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Glazyev Tells Russian Economic Forum, Our Cultural Matrix Is Key for Economic Future

Sergei Glazyev, Russia’s Commissioner for Integration and Macroeconomics within the Eurasian Economic Commission, according to Russian publication Nakanune, took the Nov. 9-11 discussions at the Russian Economic Forum in Chelyabinsk to a necessary higher level. The event was already notable for an extended and open investigation of a strategy for Russia to develop its economy without relying upon international investors. And Glazyev certainly repeated his criticisms of the Russian Central Bank’s submissive approach.

“It is in the export of capital that our monetary authorities set an absolute world record, about $1 trillion in just ten years. If $1 trillion had not flowed out of the country during the reign of the current leadership of the Central Bank, we would have already reached a growth rate of 8% a year. And to say that inflation can be targeted with a free float of the ruble can only be weak-minded or biased in the interests of currency speculators.”

However, his bolder argument was that Russian culture itself had a healthy connection with the human soul, a prerequisite for real economic development. To quote Nakanune’s summary: Glazyev explained “that our cultural matrix contains all the necessary opportunities for a sharp increase in investment and innovation activity and increased efficiency—increased labor productivity. His speech was imbued with the search for a national idea in relation to economic affairs: the dominance of the spiritual over the material, the collective over the proprietary.”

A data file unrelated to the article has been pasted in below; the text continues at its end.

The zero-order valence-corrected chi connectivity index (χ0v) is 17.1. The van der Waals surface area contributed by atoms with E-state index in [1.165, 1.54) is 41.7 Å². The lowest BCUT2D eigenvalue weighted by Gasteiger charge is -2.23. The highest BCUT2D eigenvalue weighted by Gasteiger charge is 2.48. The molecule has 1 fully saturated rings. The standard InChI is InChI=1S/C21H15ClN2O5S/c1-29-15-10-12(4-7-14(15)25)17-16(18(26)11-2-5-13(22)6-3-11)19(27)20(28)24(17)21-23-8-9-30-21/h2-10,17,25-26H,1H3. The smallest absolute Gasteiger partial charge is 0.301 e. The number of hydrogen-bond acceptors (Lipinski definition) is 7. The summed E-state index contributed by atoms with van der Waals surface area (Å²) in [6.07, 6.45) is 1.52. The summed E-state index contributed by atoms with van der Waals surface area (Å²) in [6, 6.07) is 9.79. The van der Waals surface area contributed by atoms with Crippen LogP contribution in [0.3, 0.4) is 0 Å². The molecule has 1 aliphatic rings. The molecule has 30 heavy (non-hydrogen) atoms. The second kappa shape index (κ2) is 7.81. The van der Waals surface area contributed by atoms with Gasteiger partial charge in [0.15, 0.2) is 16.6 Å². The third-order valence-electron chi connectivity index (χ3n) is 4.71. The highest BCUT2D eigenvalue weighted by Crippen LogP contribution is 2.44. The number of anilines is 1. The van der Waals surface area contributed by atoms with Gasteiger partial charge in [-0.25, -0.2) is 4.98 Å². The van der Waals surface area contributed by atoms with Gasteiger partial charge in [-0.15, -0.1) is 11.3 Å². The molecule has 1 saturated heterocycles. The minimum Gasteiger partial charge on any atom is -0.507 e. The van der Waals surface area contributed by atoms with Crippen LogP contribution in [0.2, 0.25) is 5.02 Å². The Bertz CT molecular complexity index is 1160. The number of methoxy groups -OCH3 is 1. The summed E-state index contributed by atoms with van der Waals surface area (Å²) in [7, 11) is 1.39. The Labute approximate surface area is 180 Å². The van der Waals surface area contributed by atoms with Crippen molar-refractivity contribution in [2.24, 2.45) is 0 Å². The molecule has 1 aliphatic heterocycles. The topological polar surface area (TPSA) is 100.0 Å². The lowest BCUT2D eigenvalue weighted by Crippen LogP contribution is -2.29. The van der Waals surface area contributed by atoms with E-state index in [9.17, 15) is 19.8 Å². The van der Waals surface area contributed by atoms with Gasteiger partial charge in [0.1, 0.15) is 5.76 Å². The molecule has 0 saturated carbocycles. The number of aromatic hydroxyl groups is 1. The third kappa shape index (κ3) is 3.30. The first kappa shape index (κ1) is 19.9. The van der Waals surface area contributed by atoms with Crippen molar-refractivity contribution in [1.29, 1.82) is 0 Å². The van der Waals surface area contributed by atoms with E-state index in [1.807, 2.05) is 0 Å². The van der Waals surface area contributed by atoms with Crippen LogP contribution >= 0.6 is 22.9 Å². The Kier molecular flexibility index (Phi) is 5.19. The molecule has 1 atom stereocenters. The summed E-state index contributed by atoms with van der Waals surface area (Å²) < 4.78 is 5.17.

As such, Glazyev “proposed switching to targeted lending and using the digital ruble for this, then interest rates could be at the level of 1-2%, since the digital ruble guarantees that money will not be stolen.… Glazyev believes that we can reach a growth rate of at least 8% of GDP annually for the next five years and maintain a rate of at least 6% until 2035. To do this, we need to achieve investment growth of 15-20% per year. Judging by his speech, he sees the ‘cannibalistic policy’ of the Central Bank as the main obstacle.” State Duma Deputy Maxim Topilin was cited as objecting to Glazyev’s characterization of the Central Bank.

Of some note, Putin’s adviser Igor Levitin cited previous examples of Russia’s carrying out massive infrastructure projects, as described by Nakanune: “Construction at a record pace for railways at the turn of the 19th-20th centuries, the implementation of the GOELRO [electrification] project in the 1920-30s, record economic growth from 1929 to 1955—that is, Stalinist modernization….” Levitin pointed out “that today we have everything for successful development: enterprises, natural resources, experienced specialists, and now economic growth based on internal resources is required.”